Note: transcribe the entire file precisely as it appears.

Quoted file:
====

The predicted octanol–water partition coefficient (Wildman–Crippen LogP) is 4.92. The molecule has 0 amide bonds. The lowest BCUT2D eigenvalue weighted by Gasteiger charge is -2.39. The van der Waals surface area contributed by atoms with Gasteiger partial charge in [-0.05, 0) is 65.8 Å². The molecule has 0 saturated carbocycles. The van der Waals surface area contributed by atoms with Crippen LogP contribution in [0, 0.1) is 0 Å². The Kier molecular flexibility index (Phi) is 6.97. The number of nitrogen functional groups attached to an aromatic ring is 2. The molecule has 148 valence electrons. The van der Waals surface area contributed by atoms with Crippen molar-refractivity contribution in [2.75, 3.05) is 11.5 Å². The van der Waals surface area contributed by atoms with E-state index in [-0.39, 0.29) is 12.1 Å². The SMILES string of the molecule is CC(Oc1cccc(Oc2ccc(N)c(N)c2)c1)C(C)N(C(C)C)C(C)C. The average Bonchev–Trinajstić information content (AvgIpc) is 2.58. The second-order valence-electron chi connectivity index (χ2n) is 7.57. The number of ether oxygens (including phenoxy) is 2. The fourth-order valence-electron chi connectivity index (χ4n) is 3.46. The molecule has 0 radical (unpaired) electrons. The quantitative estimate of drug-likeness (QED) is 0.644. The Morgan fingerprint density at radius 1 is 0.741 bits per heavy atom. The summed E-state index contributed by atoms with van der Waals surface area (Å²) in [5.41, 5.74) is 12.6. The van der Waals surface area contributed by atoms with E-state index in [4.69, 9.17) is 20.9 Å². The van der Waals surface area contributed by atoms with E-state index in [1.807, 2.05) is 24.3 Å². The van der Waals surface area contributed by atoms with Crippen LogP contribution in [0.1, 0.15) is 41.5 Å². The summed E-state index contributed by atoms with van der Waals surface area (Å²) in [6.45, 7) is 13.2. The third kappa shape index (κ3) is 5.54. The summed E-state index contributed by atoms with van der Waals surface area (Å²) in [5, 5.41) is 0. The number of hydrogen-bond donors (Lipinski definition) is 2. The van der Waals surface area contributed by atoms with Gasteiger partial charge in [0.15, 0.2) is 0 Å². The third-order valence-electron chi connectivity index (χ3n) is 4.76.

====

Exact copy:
The predicted octanol–water partition coefficient (Wildman–Crippen LogP) is 4.92. The molecule has 0 amide bonds. The lowest BCUT2D eigenvalue weighted by Gasteiger charge is -2.39. The van der Waals surface area contributed by atoms with Gasteiger partial charge in [-0.05, 0) is 65.8 Å². The molecule has 0 saturated carbocycles. The van der Waals surface area contributed by atoms with Crippen LogP contribution in [0, 0.1) is 0 Å². The Kier molecular flexibility index (Phi) is 6.97. The number of nitrogen functional groups attached to an aromatic ring is 2. The molecule has 148 valence electrons. The van der Waals surface area contributed by atoms with Crippen molar-refractivity contribution in [2.75, 3.05) is 11.5 Å². The van der Waals surface area contributed by atoms with E-state index in [-0.39, 0.29) is 12.1 Å². The SMILES string of the molecule is CC(Oc1cccc(Oc2ccc(N)c(N)c2)c1)C(C)N(C(C)C)C(C)C. The average Bonchev–Trinajstić information content (AvgIpc) is 2.58. The second-order valence-electron chi connectivity index (χ2n) is 7.57. The number of ether oxygens (including phenoxy) is 2. The fourth-order valence-electron chi connectivity index (χ4n) is 3.46. The molecule has 0 radical (unpaired) electrons. The quantitative estimate of drug-likeness (QED) is 0.644. The Morgan fingerprint density at radius 1 is 0.741 bits per heavy atom. The summed E-state index contributed by atoms with van der Waals surface area (Å²) in [5.41, 5.74) is 12.6. The van der Waals surface area contributed by atoms with E-state index in [4.69, 9.17) is 20.9 Å². The van der Waals surface area contributed by atoms with E-state index in [1.807, 2.05) is 24.3 Å². The van der Waals surface area contributed by atoms with Crippen LogP contribution in [0.1, 0.15) is 41.5 Å². The summed E-state index contributed by atoms with van der Waals surface area (Å²) in [6.45, 7) is 13.2. The third kappa shape index (κ3) is 5.54. The summed E-state index contributed by atoms with van der Waals surface area (Å²) in [5, 5.41) is 0. The number of hydrogen-bond donors (Lipinski definition) is 2. The van der Waals surface area contributed by atoms with Gasteiger partial charge in [0.15, 0.2) is 0 Å². The third-order valence-electron chi connectivity index (χ3n) is 4.76.